Reading Time: 6 mins read
One area of quick win for the Nigerian government: re-energise the security apparatus to restore normalcy in Nigeria’s towns, villages and forests. When economic activities are restored in these places, poverty will recede.
In those days when social order was the norm and life was predictable, it was normal for groups of hamlets to aspire to become villages someday; villages aspired to become towns (or, at least suburbs); and towns looked forward to the day when they would become cities in the fashion of the glitzy municipalities.
No one foresaw the day when, in the manner of children crawling back into their mothers’ wombs, thriving towns would start shrivelling, withering, shrinking, and reverting to the stature of rustic villages from whence they had originally emerged. It is a big leap into backwardness, a giant effort to undo countless seasons of back-breaking manual labour through which the locals tamed the environment.
All over Nigeria, if you look carefully enough, you will find former towns which are now villages and erstwhile villages which are now mere settlements — no thanks to the novel phenomenon of banditry, cattle rustling, kidnapping for ransom and other forms of criminality that have defied the government’s tepid response in the last decade. Today, I use Ifon, a town in Ondo State, as a point of contact with other Nigerian communities suffering similar afflictions.
At the turn of the last century, Ifon used to be a divisional headquarters. It lost that status later but came back to reckoning in 198,9 when it was named as headquarters of Ose Local Government in Ondo State.
Before the era of expressways, you had to drive through Ifon if you were going from the West to the Midwest or Eastern Region. Over time, the town and its surrounding communities prospered on account of bustling commerce. If that town had continued on that trajectory, it would have someday numbered among the significant urban centres in Ondo State. But that has not been the case. All the optimism about the area became dampened when tragedy gave the town a bear hug and refused to let go.
Ifon attracted national attention on 26 November, 2020, when the town’s traditional ruler, the Olufon, Oba Israel Adeusi, was killed by unknown hoodlums on his way from the Council of Obas meeting in Akure. Killing an oba is taboo in Yorubaland. After that, the secretary of the APC, another indigene of Ifon, was killed along Imoru Road in the town. Then, a businessman based in Ifon, Mr Ojo Emmanuel, was killed at Omi Alafa. Up till today, their killers are still at large.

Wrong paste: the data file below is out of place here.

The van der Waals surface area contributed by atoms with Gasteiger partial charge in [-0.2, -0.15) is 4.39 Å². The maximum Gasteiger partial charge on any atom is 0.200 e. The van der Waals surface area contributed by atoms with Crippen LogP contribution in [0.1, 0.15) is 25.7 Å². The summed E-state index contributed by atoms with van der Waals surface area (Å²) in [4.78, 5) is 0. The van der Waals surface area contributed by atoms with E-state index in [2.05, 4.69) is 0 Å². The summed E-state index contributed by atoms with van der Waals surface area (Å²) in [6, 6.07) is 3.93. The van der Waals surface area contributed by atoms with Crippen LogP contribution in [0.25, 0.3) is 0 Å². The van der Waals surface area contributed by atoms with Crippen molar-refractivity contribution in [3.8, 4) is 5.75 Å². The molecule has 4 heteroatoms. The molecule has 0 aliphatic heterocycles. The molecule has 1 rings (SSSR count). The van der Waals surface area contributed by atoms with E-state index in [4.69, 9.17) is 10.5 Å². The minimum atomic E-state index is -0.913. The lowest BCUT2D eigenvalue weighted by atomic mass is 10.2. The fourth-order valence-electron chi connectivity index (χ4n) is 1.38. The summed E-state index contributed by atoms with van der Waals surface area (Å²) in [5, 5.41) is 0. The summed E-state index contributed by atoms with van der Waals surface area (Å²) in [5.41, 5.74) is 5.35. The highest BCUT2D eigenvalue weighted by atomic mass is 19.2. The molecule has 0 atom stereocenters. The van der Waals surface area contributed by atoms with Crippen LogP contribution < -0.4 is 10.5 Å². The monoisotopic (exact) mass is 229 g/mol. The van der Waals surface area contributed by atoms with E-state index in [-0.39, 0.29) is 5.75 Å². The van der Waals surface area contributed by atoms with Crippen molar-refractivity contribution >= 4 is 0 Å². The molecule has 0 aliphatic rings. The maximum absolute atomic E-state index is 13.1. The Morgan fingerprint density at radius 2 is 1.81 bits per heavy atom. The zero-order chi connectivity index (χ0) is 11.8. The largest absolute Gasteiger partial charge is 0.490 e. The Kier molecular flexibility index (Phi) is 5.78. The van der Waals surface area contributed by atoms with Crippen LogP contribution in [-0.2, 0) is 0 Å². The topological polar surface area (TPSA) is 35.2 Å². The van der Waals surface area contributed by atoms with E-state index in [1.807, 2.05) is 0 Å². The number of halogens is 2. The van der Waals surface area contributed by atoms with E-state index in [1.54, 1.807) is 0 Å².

Following the death of Oba Adeusi in such gruesome circumstances, Ifon has gradually become a ghost town. The elites have relocated to surrounding towns because of the security situation at home. Its vantage location of being a link to many towns and states in the Midwest and Eastern regions, which used to be a great asset, is now a handicap.
Ifon is the border town between Ondo and Edo states. When the police turn the heat on robbers in Edo State, they easily escape across the border into Ifon and other towns in Ondo State. The security situation is compounded by the menace of the cattle rearers who have taken over the forests and have been terrorising local farmers. The forest reserve in Ifon extends all the way to Edo State. Many farmers have reportedly been abducted in their farms and many of the townswomen raped by roving bandits.
The string of tragedies dogging the town is relentless. On 23 April, the former chairman of Ose Local Government, Hon Bola Adelegbe, was abducted along Okeluse Road. Up till now, he has not been released — even after payment of the ransom of N5 million demanded by his faceless abductors. No one knows whether he’s alive or dead.
As with many other rural communities in other parts of the country, the unending menace of herdsmen destroying farmlands and feeding their cattle with farm produce, has led to several skirmishes between the herders and indigenes of the town. The situation is now threatening food security in the area because farmers are afraid to go to their farms, lest they are kidnapped.